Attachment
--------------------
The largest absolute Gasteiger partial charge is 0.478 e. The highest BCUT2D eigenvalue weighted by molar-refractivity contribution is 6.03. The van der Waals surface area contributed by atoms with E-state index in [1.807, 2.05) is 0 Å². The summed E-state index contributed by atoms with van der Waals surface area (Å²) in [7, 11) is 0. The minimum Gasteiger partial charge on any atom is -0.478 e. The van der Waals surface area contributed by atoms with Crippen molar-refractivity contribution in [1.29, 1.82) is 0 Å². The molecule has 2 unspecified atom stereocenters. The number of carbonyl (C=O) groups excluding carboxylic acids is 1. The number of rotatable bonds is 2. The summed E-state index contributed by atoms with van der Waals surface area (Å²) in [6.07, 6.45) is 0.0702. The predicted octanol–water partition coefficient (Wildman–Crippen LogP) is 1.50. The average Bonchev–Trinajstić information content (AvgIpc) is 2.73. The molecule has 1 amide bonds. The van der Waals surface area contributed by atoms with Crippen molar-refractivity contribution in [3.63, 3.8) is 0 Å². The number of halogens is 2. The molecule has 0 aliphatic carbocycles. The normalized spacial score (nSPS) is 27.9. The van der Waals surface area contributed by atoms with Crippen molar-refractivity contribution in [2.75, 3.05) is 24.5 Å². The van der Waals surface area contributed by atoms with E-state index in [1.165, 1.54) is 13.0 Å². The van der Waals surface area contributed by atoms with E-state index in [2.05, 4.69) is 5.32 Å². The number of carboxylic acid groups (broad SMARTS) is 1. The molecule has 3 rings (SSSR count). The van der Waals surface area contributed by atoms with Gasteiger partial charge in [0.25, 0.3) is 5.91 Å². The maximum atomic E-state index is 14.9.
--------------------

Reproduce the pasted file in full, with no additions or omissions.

The largest absolute Gasteiger partial charge is 0.478 e. The highest BCUT2D eigenvalue weighted by molar-refractivity contribution is 6.03. The van der Waals surface area contributed by atoms with E-state index in [1.807, 2.05) is 0 Å². The summed E-state index contributed by atoms with van der Waals surface area (Å²) in [7, 11) is 0. The minimum Gasteiger partial charge on any atom is -0.478 e. The van der Waals surface area contributed by atoms with Crippen molar-refractivity contribution in [1.29, 1.82) is 0 Å². The molecule has 2 unspecified atom stereocenters. The number of carbonyl (C=O) groups excluding carboxylic acids is 1. The number of rotatable bonds is 2. The summed E-state index contributed by atoms with van der Waals surface area (Å²) in [6.07, 6.45) is 0.0702. The predicted octanol–water partition coefficient (Wildman–Crippen LogP) is 1.50. The average Bonchev–Trinajstić information content (AvgIpc) is 2.73. The molecule has 1 amide bonds. The van der Waals surface area contributed by atoms with Crippen molar-refractivity contribution in [3.63, 3.8) is 0 Å². The number of halogens is 2. The molecule has 0 aliphatic carbocycles. The normalized spacial score (nSPS) is 27.9. The van der Waals surface area contributed by atoms with Crippen molar-refractivity contribution in [2.75, 3.05) is 24.5 Å². The van der Waals surface area contributed by atoms with E-state index in [1.165, 1.54) is 13.0 Å². The van der Waals surface area contributed by atoms with E-state index in [2.05, 4.69) is 5.32 Å². The number of carboxylic acid groups (broad SMARTS) is 1. The molecule has 3 rings (SSSR count). The van der Waals surface area contributed by atoms with Gasteiger partial charge in [0.25, 0.3) is 5.91 Å². The maximum atomic E-state index is 14.9.